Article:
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Some Application Updates Fail to Recognize Windows 7



 
 
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  #1  
Old August 10th 18, 10:58 PM posted to alt.windows7.general
David E. Ross[_2_]
external usenet poster
 
Posts: 960
Default Some Application Updates Fail to Recognize Windows 7

I have Windows 7 Ultimate SP1 x64. I can verify that I at least have
some variety of Windows 7 by various installed applications. These
include:
* Belarc Advisor from http://www.belarc.com/free_download.html.
* ProduKey from http://www.nirsoft.net/utils/product_cd_key_viewer.html
* Windows Update (showing an update that I have not yet installed)
* Computer (both the Properties when I right-click on the icon and the
display when I select [Help About Windows] in the open window)

However, I cannot install updates to two applications whose Web pages
indicate they are compatible with Windows 7. Both throw up error popups
claiming my Windows version is not compatible. These a
* Thunderbird 60.0 (update from 52.9.1)
* Skype 8.27.0.85 (update from 7.36.0.150)
Note: I attempted to install these from complete downloaded installer
files. I disabled my Internet connection and my anti-virus application
AFTER downloading and scanning the files.

What is going on here? Is there something I can do to make these
recognize Windows 7 on my PC? Or is the problem with the installer files?

--
David E. Ross
http://www.rossde.com

Too often, Twitter is a source of verbal vomit. Examples include Donald
Trump and Roseanne Barr.
Ads
  #2  
Old August 11th 18, 12:58 AM posted to alt.windows7.general
VanguardLH[_2_]
external usenet poster
 
Posts: 9,505
Default Some Application Updates Fail to Recognize Windows 7

David E. Ross wrote:

I have Windows 7 Ultimate SP1 x64.
However, I cannot install updates to two applications ...
Both throw up error popups claiming my Windows version is not compatible.
These a
* Thunderbird 60.0 (update from 52.9.1)
* Skype 8.27.0.85 (update from 7.36.0.150)


I've used Thunderbird on Windows 7 Home x64 (but went back to MS
Outlook). I've never bothered to install Skype and even reject (hide)
the Windows Updates for Skype (I don't need updates for a product that
is not installed). I'll only address the Thunderbird update issue.

Thunderbird automatically checks for updates every day. If you disable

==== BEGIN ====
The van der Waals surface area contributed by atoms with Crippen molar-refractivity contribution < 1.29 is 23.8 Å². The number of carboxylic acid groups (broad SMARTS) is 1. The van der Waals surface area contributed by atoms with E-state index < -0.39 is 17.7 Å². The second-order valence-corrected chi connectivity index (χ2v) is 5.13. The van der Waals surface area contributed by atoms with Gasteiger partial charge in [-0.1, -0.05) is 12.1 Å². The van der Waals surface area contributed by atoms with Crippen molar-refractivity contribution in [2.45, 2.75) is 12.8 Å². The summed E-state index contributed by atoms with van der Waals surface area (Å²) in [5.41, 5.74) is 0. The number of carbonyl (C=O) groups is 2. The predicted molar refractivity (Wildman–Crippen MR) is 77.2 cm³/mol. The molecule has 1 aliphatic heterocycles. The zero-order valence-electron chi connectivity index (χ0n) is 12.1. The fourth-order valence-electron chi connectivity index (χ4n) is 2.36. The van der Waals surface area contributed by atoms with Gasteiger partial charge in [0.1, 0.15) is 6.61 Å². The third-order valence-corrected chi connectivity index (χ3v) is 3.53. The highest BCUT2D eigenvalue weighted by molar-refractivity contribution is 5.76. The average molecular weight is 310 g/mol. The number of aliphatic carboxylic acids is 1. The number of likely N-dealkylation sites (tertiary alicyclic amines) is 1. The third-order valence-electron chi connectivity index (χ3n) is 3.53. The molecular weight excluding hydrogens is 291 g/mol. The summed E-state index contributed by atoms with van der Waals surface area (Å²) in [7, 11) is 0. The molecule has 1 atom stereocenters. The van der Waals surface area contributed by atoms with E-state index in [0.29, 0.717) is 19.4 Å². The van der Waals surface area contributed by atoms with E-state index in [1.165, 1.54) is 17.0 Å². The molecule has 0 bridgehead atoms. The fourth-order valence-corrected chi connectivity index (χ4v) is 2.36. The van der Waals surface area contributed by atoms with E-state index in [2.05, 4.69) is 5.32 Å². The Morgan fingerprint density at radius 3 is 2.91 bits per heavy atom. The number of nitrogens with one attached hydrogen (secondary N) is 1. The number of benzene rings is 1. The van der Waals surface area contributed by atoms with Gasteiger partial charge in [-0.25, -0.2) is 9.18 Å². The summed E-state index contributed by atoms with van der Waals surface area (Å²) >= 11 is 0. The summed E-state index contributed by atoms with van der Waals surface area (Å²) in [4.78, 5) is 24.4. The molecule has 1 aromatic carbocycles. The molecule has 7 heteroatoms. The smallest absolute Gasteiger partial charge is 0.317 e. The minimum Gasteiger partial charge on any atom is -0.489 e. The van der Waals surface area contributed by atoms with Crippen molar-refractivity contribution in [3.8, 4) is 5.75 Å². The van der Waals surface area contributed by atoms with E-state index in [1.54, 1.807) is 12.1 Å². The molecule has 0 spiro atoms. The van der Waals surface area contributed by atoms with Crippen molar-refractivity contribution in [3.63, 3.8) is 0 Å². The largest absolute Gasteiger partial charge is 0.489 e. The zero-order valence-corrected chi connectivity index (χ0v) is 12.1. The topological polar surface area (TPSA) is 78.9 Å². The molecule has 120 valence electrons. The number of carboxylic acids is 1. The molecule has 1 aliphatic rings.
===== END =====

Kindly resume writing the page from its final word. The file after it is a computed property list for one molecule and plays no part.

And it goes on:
auto-updating and prefer manual updating, use the menu - Help - About
Thunderbird. Mozilla has never understand the difference between
checking for updates and applying updates. To Mozilla, checking for an
update means also downloading a new one, if available, and immediately
applying it. Very rude. That has Thunderbird go to Mozilla's file
server to get the correct file to download (and run).

Are you using Thunderbird to check for a new update (and then apply it)?
Are you using a web browser to go to the Thunderbird download page
(https://www.thunderbird.net/en-US/thunderbird/all/), picking a file for
the full installer, downloading it, and running it yourself? If the
latter, are you sure you are picking the Windows download and not one
for some other OS, like macOS or Linux?

As I recall, you cannot install programs in Windows' safe mode (that use
MSI to install themselves). You could use msconfig.exe to disable most
(but not all) startup programs, reboot into Windows' normal mode (but
without loading all the startup programs), and see if the installer then
works okay. If the installer works under a neutered Windows, something
you load on Windows startup or on login is interferring with the
installers.

Are you running the installer with admin privileges?

Did you disable the Application Experience service (AeLookupSvc) in
Windows that lookups up processes to determine the compatibility mode
under which to run a program?

Before you run the installer, did you check in Task Manager's Processes
tab that there were no instances of thunderbird.exe still loaded?

Mozilla started adding SHA-256 signing certificates to Thunderbird back
around version 38.5.1 during Jan 2016. I believe this was due to new
signing requirements in Windows. Some users encountered invalid certs
and had to revert back to a prior version with a valid cert (and then
use auto-update or update check within Thunderbird).
  #3  
Old August 11th 18, 01:42 AM posted to alt.windows7.general
Ralph Fox
external usenet poster
 
Posts: 295
Default Some Application Updates Fail to Recognize Windows 7

On Fri, 10 Aug 2018 18:58:50 -0500, VanguardLH wrote:

Mozilla has never understand the difference between
checking for updates and applying updates. To Mozilla, checking for an
update means also downloading a new one, if available, and immediately
applying it.



It is not doing that here. I just get a message that an update is available.
I manually choose to download and install the update.


--
Kind regards
Ralph
  #4  
Old August 11th 18, 01:47 AM posted to alt.windows7.general
David E. Ross[_2_]
external usenet poster
 
Posts: 960
Default Some Application Updates Fail to Recognize Windows 7

On 8/10/2018 4:58 PM, VanguardLH wrote:
David E. Ross wrote:

I have Windows 7 Ultimate SP1 x64.
However, I cannot install updates to two applications ...
Both throw up error popups claiming my Windows version is not compatible.
These a
* Thunderbird 60.0 (update from 52.9.1)